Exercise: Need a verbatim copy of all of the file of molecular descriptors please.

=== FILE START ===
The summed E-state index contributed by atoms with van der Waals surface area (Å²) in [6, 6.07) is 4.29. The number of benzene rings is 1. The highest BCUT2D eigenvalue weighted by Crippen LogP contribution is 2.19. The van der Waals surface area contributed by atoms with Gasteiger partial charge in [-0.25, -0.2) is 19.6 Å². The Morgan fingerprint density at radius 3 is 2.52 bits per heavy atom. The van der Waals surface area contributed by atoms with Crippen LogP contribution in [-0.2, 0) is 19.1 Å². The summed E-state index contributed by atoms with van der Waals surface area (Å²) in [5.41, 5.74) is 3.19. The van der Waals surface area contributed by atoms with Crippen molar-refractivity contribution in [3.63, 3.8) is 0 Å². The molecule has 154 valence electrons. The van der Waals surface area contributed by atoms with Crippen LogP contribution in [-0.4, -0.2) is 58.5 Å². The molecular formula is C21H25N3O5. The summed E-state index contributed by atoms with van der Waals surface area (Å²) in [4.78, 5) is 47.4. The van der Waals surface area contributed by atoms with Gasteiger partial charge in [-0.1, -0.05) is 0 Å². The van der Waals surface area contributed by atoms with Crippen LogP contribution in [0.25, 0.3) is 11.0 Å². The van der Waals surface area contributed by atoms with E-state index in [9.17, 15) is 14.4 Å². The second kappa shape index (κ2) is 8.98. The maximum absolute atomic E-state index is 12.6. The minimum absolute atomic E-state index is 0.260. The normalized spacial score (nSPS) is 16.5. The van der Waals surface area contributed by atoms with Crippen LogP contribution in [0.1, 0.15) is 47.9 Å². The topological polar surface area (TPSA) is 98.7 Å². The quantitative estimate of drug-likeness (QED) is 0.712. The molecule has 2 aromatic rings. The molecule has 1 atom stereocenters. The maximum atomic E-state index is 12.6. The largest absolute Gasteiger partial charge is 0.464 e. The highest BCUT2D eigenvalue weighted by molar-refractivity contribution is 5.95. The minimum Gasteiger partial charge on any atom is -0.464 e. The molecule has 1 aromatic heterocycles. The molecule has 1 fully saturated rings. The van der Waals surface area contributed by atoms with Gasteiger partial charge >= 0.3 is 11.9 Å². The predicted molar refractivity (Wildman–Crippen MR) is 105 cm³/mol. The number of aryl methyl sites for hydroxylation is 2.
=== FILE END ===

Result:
The summed E-state index contributed by atoms with van der Waals surface area (Å²) in [6, 6.07) is 4.29. The number of benzene rings is 1. The highest BCUT2D eigenvalue weighted by Crippen LogP contribution is 2.19. The van der Waals surface area contributed by atoms with Gasteiger partial charge in [-0.25, -0.2) is 19.6 Å². The Morgan fingerprint density at radius 3 is 2.52 bits per heavy atom. The van der Waals surface area contributed by atoms with Crippen LogP contribution in [-0.2, 0) is 19.1 Å². The summed E-state index contributed by atoms with van der Waals surface area (Å²) in [5.41, 5.74) is 3.19. The van der Waals surface area contributed by atoms with Crippen molar-refractivity contribution in [3.63, 3.8) is 0 Å². The molecule has 154 valence electrons. The van der Waals surface area contributed by atoms with Crippen LogP contribution in [-0.4, -0.2) is 58.5 Å². The molecular formula is C21H25N3O5. The summed E-state index contributed by atoms with van der Waals surface area (Å²) in [4.78, 5) is 47.4. The van der Waals surface area contributed by atoms with Gasteiger partial charge in [-0.1, -0.05) is 0 Å². The van der Waals surface area contributed by atoms with Crippen LogP contribution in [0.25, 0.3) is 11.0 Å². The van der Waals surface area contributed by atoms with E-state index in [9.17, 15) is 14.4 Å². The second kappa shape index (κ2) is 8.98. The maximum absolute atomic E-state index is 12.6. The minimum absolute atomic E-state index is 0.260. The normalized spacial score (nSPS) is 16.5. The van der Waals surface area contributed by atoms with Crippen LogP contribution in [0.1, 0.15) is 47.9 Å². The topological polar surface area (TPSA) is 98.7 Å². The quantitative estimate of drug-likeness (QED) is 0.712. The molecule has 2 aromatic rings. The molecule has 1 atom stereocenters. The maximum atomic E-state index is 12.6. The largest absolute Gasteiger partial charge is 0.464 e. The highest BCUT2D eigenvalue weighted by molar-refractivity contribution is 5.95. The minimum Gasteiger partial charge on any atom is -0.464 e. The molecule has 1 aromatic heterocycles. The molecule has 1 fully saturated rings. The van der Waals surface area contributed by atoms with Gasteiger partial charge >= 0.3 is 11.9 Å². The predicted molar refractivity (Wildman–Crippen MR) is 105 cm³/mol. The number of aryl methyl sites for hydroxylation is 2.